Kelley, thanks for the positive comments and for sharing my hub! I too am a perfectionist and an all or nothing thinker. It makes life harder than it has to be, certainly, but the good news is that there are coping mechanisms.

      sen.sush23, I am also a procrastinator, and I think that oddly, that goes hand in hand with being a perfectionist. Tasks seem so overwhelming, and there's so much pressure, when you require perfection of yourself, so of course the reaction would be to delay doing them. So glad you found my hub useful!

    • nancynurse profile image

      Nancy McClintock 5 years ago from Southeast USA

      I especially enjoyed the box idea. Thanks for sharing

    • MelChi profile image

      Melanie Chisnall 5 years ago from Cape Town, South Africa

      This is fantastic! Thanks for sharing and letting us in on a few tips. I'm going to spend this weekend following them :)

    • Crystal Tatum profile image
      Author

      Crystal Tatum 5 years ago from Georgia

      Thanks for reading MelChi. Hope you find these tips helpful.

    • Rice Girl 2011 profile image

      Rice Girl 2011 5 years ago from Southeastern United States

      Hah! I felt as if you had been reading my journal with the all or nothing thinking. That is so familiar, but you are the first person I ever saw have the courage to put it in writing and call it what it was, because you get it. I have heard of using a timer and I think that is a great solution. I think it would be a successful way to tackle particularly difficult or undesireable tasks as well as large tasks. Great post. I look forward to reading more of your work!

    • Doc Sonic profile image

      Glen Nunes 5 years ago from Cape Cod, Massachusetts

      I think you're right about perfectionism and procrastination going hand-in-hand. You don't want to do something unless you do it right, but it's such a big, demanding task to get it that way that it's hard to get started. You have some great tips here. Voted up and useful.

    • Crystal Tatum profile image
      Author

      Crystal Tatum 5 years ago from Georgia

      Rice Girl, I'm glad I'm not the only one! Glad to have you stop by and welcome to HubPages!

      Doc Sonic, again, it's nice to know others can relate to these thought processes and I'm glad you found the tips helpful. Thank you so much for reading.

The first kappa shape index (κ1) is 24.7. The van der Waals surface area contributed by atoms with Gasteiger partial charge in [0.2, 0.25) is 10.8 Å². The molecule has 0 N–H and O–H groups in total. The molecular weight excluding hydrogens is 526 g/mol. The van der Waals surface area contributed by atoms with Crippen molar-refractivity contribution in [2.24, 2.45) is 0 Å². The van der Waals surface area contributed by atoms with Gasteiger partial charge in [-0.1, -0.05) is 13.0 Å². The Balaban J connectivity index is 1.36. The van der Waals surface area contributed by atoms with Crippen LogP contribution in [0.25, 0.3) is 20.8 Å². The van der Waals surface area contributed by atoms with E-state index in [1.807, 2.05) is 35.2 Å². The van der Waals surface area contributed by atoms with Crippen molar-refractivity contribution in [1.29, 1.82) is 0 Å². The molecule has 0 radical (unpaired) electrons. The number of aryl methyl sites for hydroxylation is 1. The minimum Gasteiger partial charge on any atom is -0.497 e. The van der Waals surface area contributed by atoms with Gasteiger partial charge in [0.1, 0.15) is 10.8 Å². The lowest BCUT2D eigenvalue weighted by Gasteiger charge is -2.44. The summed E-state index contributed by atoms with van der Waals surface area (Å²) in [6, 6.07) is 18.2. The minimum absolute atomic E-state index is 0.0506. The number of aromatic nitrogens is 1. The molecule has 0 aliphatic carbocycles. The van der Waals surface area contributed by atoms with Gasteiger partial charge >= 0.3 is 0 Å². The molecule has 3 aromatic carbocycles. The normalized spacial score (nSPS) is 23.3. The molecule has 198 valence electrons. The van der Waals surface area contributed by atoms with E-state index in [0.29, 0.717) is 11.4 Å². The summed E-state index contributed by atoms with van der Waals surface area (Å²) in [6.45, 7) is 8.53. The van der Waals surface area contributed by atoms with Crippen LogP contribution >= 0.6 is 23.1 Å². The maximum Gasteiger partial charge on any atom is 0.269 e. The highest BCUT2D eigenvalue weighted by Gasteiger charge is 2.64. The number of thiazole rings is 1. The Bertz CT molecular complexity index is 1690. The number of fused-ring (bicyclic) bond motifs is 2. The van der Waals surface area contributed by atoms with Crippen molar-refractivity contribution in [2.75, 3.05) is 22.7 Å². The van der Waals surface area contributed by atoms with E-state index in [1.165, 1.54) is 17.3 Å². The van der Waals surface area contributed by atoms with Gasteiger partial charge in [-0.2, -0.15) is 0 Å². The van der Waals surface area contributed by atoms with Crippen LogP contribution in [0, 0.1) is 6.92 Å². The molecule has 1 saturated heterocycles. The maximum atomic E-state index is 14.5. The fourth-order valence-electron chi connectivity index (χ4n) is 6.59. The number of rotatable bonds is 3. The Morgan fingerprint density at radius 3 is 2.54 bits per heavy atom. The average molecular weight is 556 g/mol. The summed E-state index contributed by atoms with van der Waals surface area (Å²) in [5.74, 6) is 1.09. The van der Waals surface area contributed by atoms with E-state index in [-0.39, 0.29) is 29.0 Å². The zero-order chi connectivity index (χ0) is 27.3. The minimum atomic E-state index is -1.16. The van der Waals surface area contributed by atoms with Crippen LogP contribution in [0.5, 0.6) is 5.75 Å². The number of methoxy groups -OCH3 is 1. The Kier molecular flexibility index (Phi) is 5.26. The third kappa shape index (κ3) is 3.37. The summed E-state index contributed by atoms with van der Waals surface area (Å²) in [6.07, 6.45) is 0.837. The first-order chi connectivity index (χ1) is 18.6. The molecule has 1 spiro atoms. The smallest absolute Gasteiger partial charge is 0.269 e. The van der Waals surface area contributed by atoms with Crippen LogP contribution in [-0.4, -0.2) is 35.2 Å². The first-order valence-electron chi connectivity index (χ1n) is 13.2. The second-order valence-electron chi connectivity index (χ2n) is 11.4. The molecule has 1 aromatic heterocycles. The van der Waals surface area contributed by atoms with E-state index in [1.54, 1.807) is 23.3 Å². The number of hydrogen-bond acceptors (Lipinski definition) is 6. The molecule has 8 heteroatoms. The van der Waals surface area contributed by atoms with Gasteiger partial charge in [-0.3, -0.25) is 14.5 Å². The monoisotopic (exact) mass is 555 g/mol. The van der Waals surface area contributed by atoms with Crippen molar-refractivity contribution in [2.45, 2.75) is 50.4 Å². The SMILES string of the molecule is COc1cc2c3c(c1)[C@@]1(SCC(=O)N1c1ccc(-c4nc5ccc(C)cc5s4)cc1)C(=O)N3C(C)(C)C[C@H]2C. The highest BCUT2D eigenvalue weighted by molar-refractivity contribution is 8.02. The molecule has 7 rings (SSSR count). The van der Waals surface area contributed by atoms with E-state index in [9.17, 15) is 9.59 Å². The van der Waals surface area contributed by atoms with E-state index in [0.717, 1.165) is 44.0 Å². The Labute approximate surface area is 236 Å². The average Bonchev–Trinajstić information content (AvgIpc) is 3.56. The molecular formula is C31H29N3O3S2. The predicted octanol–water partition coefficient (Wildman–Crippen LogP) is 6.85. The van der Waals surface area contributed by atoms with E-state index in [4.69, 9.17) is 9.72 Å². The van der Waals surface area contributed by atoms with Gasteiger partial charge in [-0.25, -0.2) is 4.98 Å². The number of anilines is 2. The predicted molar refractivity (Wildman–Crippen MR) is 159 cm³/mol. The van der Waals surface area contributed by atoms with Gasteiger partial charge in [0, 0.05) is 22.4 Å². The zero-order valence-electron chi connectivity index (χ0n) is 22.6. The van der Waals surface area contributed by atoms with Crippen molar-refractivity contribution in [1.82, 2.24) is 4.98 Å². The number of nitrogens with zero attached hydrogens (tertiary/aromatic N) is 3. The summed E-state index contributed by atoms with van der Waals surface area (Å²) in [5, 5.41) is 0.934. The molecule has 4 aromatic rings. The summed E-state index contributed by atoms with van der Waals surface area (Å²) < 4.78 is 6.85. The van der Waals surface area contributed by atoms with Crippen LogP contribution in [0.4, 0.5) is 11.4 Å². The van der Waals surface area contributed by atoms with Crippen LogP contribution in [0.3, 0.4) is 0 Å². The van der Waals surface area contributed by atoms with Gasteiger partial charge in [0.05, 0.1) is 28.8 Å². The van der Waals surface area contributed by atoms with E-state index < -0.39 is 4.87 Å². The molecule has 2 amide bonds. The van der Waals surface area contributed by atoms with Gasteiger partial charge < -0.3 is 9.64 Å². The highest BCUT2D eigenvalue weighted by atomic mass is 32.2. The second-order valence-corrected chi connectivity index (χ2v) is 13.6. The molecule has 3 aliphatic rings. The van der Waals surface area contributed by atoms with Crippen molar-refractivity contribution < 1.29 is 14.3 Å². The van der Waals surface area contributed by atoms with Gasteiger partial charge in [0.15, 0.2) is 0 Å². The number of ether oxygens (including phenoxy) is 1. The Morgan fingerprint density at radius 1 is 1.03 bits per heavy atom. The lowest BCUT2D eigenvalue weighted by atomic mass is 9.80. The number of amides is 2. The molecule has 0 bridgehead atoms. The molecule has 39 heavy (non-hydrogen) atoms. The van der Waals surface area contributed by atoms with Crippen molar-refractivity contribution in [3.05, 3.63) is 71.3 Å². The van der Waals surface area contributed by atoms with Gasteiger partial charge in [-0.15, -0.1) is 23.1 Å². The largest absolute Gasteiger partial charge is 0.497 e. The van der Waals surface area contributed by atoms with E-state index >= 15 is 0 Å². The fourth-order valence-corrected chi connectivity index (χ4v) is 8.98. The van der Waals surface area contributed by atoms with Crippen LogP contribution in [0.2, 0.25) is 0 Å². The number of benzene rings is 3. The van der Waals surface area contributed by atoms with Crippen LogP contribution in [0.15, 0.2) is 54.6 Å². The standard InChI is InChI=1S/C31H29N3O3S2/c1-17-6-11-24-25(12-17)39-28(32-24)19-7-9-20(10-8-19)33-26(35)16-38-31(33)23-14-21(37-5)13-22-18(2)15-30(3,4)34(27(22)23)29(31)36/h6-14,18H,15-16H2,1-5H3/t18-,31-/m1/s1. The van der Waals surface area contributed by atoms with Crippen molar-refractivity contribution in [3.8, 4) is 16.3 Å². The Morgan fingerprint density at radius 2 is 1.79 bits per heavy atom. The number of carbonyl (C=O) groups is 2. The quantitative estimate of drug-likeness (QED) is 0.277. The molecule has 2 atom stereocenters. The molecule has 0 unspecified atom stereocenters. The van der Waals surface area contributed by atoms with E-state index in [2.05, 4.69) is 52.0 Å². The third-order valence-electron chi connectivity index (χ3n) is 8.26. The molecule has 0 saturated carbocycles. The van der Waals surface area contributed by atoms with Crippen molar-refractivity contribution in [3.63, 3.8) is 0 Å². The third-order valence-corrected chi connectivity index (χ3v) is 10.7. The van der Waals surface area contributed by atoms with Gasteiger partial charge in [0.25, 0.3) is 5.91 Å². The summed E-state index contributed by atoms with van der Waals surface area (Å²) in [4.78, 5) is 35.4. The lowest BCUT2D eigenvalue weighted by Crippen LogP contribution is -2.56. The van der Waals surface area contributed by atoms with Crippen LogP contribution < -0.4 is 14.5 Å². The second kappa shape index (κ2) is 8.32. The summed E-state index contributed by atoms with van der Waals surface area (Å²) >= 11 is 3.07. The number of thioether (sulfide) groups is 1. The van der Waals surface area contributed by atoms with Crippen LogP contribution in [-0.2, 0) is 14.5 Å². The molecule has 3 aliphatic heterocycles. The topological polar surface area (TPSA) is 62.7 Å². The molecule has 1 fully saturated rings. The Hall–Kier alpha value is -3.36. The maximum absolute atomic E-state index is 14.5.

• MargaritaEden profile image

      MargaritaEden 5 years ago from Oregon

      Very useful hub, I need to learn to "lower to the bar" :) Great hub, sharing it!

    • Crystal Tatum profile image
      Author

      Crystal Tatum 5 years ago from Georgia

      Thanks MargaritaEden! I too need to learn to lower the bar for myself more often. It's not always a comfortable thing to do, but it can reduce stress and create more peace and freedom. Thanks so much for sharing!

    • mollymeadows profile image

      Mary Strain 4 years ago from The Shire

      Crystal, many thanks from a chronic procrastinator. These are practical, down to earth tips. Breaking things up into small tasks helps a lot. Useful hub!

    • Anselome profile image

      Steve Anselmo 4 years ago from Thunder Bay

      Great Hub Crystal! Good advice, I definitely have some new techniques to use now. Thank you!

      Stay Excellent!

    • Crystal Tatum profile image
      Author

      Crystal Tatum 4 years ago from Georgia

      I hope it was helpful. Thanks for stopping by.

    • Crystal Tatum profile image
      Author

      Crystal Tatum 4 years ago from Georgia

      Thanks for the share!

    • profile image

      Harry 3 years ago

      You may want to check out http://www.GoalsOnTrack.com/, a very nicely built web app designed for tracking goals, habits, and todo lists, and supports time tracking too. It's clear, focused, easy to navigate, and most of all, really works!

    • Crystal Tatum profile image
      Author

      Crystal Tatum 3 years ago from Georgia

      Thank you Harry, I am definitely going to check out this app. It sounds like it could be very useful. And thanks for reading!!